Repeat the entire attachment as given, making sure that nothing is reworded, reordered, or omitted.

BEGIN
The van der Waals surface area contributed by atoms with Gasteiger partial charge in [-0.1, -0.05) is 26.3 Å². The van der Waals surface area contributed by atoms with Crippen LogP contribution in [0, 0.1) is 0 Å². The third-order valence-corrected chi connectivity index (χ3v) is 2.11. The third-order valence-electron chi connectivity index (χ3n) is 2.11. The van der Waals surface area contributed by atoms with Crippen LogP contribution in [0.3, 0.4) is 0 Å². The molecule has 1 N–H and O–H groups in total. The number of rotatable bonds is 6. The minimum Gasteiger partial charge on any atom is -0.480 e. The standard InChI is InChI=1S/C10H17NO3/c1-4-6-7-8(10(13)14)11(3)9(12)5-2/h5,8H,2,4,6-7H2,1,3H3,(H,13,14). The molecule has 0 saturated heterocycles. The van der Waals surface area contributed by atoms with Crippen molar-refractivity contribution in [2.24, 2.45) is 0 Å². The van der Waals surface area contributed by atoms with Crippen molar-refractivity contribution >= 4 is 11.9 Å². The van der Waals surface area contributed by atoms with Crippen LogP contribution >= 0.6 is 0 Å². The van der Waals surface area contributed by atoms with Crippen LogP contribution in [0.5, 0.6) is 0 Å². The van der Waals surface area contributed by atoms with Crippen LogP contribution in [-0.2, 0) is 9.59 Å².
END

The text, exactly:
The van der Waals surface area contributed by atoms with Gasteiger partial charge in [-0.1, -0.05) is 26.3 Å². The van der Waals surface area contributed by atoms with Crippen LogP contribution in [0, 0.1) is 0 Å². The third-order valence-corrected chi connectivity index (χ3v) is 2.11. The third-order valence-electron chi connectivity index (χ3n) is 2.11. The van der Waals surface area contributed by atoms with Crippen LogP contribution in [0.3, 0.4) is 0 Å². The molecule has 1 N–H and O–H groups in total. The number of rotatable bonds is 6. The minimum Gasteiger partial charge on any atom is -0.480 e. The standard InChI is InChI=1S/C10H17NO3/c1-4-6-7-8(10(13)14)11(3)9(12)5-2/h5,8H,2,4,6-7H2,1,3H3,(H,13,14). The molecule has 0 saturated heterocycles. The van der Waals surface area contributed by atoms with Crippen molar-refractivity contribution in [2.24, 2.45) is 0 Å². The van der Waals surface area contributed by atoms with Crippen molar-refractivity contribution >= 4 is 11.9 Å². The van der Waals surface area contributed by atoms with Crippen LogP contribution >= 0.6 is 0 Å². The van der Waals surface area contributed by atoms with Crippen LogP contribution in [0.5, 0.6) is 0 Å². The van der Waals surface area contributed by atoms with Crippen LogP contribution in [-0.2, 0) is 9.59 Å².